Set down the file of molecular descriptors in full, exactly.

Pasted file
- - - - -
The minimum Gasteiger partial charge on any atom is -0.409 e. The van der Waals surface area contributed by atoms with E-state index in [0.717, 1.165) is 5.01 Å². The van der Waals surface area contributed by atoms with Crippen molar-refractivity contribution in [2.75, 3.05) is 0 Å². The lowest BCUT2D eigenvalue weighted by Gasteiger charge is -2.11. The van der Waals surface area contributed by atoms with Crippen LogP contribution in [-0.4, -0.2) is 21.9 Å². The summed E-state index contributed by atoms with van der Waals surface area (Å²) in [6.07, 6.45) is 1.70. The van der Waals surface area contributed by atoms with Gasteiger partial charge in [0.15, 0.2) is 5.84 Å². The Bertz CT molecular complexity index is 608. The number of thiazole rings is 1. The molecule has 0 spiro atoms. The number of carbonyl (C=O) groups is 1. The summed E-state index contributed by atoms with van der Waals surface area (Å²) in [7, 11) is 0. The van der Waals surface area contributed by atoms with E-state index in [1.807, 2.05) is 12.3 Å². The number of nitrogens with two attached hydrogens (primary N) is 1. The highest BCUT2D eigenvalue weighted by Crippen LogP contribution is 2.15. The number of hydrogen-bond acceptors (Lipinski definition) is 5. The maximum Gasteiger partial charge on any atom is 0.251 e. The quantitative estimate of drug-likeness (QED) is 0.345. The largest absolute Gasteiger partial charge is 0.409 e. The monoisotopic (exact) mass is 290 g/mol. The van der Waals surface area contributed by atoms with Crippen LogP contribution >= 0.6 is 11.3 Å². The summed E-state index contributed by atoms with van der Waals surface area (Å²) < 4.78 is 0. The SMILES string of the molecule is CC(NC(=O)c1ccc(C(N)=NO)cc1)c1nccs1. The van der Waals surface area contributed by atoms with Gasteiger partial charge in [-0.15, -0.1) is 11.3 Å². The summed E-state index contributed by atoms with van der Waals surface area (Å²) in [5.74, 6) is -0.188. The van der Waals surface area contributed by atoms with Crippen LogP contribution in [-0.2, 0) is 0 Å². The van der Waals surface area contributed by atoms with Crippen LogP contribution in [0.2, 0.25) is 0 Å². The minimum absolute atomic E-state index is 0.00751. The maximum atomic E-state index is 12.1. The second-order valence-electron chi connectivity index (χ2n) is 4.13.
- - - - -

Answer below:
The minimum Gasteiger partial charge on any atom is -0.409 e. The van der Waals surface area contributed by atoms with E-state index in [0.717, 1.165) is 5.01 Å². The van der Waals surface area contributed by atoms with Crippen molar-refractivity contribution in [2.75, 3.05) is 0 Å². The lowest BCUT2D eigenvalue weighted by Gasteiger charge is -2.11. The van der Waals surface area contributed by atoms with Crippen LogP contribution in [-0.4, -0.2) is 21.9 Å². The summed E-state index contributed by atoms with van der Waals surface area (Å²) in [6.07, 6.45) is 1.70. The van der Waals surface area contributed by atoms with Gasteiger partial charge in [0.15, 0.2) is 5.84 Å². The Bertz CT molecular complexity index is 608. The number of thiazole rings is 1. The molecule has 0 spiro atoms. The number of carbonyl (C=O) groups is 1. The summed E-state index contributed by atoms with van der Waals surface area (Å²) in [7, 11) is 0. The van der Waals surface area contributed by atoms with E-state index in [1.807, 2.05) is 12.3 Å². The number of nitrogens with two attached hydrogens (primary N) is 1. The highest BCUT2D eigenvalue weighted by Crippen LogP contribution is 2.15. The number of hydrogen-bond acceptors (Lipinski definition) is 5. The maximum Gasteiger partial charge on any atom is 0.251 e. The quantitative estimate of drug-likeness (QED) is 0.345. The largest absolute Gasteiger partial charge is 0.409 e. The monoisotopic (exact) mass is 290 g/mol. The van der Waals surface area contributed by atoms with Crippen LogP contribution >= 0.6 is 11.3 Å². The summed E-state index contributed by atoms with van der Waals surface area (Å²) < 4.78 is 0. The SMILES string of the molecule is CC(NC(=O)c1ccc(C(N)=NO)cc1)c1nccs1. The van der Waals surface area contributed by atoms with Gasteiger partial charge in [-0.15, -0.1) is 11.3 Å². The summed E-state index contributed by atoms with van der Waals surface area (Å²) in [5.74, 6) is -0.188. The van der Waals surface area contributed by atoms with Crippen LogP contribution in [-0.2, 0) is 0 Å². The van der Waals surface area contributed by atoms with Crippen LogP contribution in [0.2, 0.25) is 0 Å². The minimum absolute atomic E-state index is 0.00751. The maximum atomic E-state index is 12.1. The second-order valence-electron chi connectivity index (χ2n) is 4.13.